“He moved like a gazelle. He could punch like a mule,” said Tom Lee, president of the South Boston Boxing Club, where Tsarnaev began training in 2010.”I would describe him as a very ordinary person who didn’t really stand out until you saw him fight.”
But away from the gym, Tamerlan swaggered around his parents’ home like he owned it, those who knew him said. And he began declaring an allegiance to Islam, joined with increasingly inflammatory views.
One of the brothers’ neighbors, Albrecht Ammon, recalled an encounter in which the older brother argued with him about U.S. foreign policy, the wars in Afghanistan and Iraq, and religion. The Bible, Tamerlan told him, was a “cheap copy” of the Quran, used to justify wars with other countries. “He had nothing against the American people,” Ammon said. “He had something against the American government.”
Dzhokhar, on the other hand, was “real cool,” Ammon said. “A chill guy.”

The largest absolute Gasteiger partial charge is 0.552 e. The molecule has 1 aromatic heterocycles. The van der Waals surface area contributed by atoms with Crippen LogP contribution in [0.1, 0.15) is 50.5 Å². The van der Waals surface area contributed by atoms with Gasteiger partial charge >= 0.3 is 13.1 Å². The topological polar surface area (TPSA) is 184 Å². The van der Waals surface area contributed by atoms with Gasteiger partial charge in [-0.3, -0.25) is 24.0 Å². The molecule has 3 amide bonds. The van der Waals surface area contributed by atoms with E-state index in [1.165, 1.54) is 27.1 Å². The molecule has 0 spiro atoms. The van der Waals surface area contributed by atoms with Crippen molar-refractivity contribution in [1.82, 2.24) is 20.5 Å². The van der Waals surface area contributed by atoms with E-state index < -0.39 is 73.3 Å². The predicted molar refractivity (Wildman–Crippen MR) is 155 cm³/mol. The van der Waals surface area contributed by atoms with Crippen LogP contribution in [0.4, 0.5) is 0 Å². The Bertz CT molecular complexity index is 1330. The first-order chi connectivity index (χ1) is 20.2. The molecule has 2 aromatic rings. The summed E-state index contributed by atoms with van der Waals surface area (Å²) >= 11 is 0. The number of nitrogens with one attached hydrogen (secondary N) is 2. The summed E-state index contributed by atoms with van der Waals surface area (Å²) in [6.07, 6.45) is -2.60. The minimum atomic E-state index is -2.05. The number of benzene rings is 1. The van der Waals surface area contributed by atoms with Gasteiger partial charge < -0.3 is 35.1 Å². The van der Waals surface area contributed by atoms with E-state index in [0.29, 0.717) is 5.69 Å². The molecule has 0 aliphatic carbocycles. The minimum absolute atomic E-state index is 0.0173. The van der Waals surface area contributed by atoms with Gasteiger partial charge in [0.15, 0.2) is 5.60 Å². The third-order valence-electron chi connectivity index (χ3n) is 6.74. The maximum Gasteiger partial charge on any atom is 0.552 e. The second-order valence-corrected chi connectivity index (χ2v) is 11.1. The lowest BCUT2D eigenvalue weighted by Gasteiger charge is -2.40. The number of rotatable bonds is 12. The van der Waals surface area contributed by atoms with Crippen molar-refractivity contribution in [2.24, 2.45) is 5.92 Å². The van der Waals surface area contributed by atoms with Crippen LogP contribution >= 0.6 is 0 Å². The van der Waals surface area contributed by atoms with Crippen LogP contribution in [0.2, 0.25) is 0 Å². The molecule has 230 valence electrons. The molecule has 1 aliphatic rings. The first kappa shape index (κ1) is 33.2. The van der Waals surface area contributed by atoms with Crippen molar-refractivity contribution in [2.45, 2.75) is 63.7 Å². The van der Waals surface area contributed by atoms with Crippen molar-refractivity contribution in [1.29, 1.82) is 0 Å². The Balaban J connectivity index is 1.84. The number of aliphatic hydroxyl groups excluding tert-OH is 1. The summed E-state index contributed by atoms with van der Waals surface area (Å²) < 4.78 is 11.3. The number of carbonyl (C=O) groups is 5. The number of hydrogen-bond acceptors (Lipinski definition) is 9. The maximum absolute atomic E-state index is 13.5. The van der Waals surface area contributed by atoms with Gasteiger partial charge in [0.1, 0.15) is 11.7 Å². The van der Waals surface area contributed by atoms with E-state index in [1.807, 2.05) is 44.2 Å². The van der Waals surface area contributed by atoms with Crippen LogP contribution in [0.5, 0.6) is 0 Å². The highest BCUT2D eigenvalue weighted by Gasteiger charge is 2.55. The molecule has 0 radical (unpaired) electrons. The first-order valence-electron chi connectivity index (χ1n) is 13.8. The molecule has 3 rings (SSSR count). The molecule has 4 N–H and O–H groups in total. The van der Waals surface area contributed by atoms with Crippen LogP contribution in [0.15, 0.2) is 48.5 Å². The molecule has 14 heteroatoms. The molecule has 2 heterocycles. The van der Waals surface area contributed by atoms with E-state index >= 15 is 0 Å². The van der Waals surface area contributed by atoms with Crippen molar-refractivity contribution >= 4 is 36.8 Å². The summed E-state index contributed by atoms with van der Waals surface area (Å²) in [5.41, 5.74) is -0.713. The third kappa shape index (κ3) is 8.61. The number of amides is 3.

Since the bombing, the younger brother had maintained much of that sense of cool, returning to classes at the University of Massachusetts-Dartmouth and attending student parties.
On the day of the bombing, he wrote on Twitter: “There are people that know the truth but stay silent & there are people that speak the truth but we don’t hear them cuz they’re the minority.”
But by Tuesday, when he stopped by a Cambridge auto garage, the mechanic, accustomed to long talks with Dzhokhar about cars and soccer, noticed the normally relaxed 19-year-old was biting his nails and trembling.
The mechanic, Gilberto Junior, told Tsarnaev he hadn’t had a chance to work on a car he’d dropped off for bumper work. “I don’t care. I don’t care. I need the car right now,” Junior says Dzhokhar Tsarnaev told him.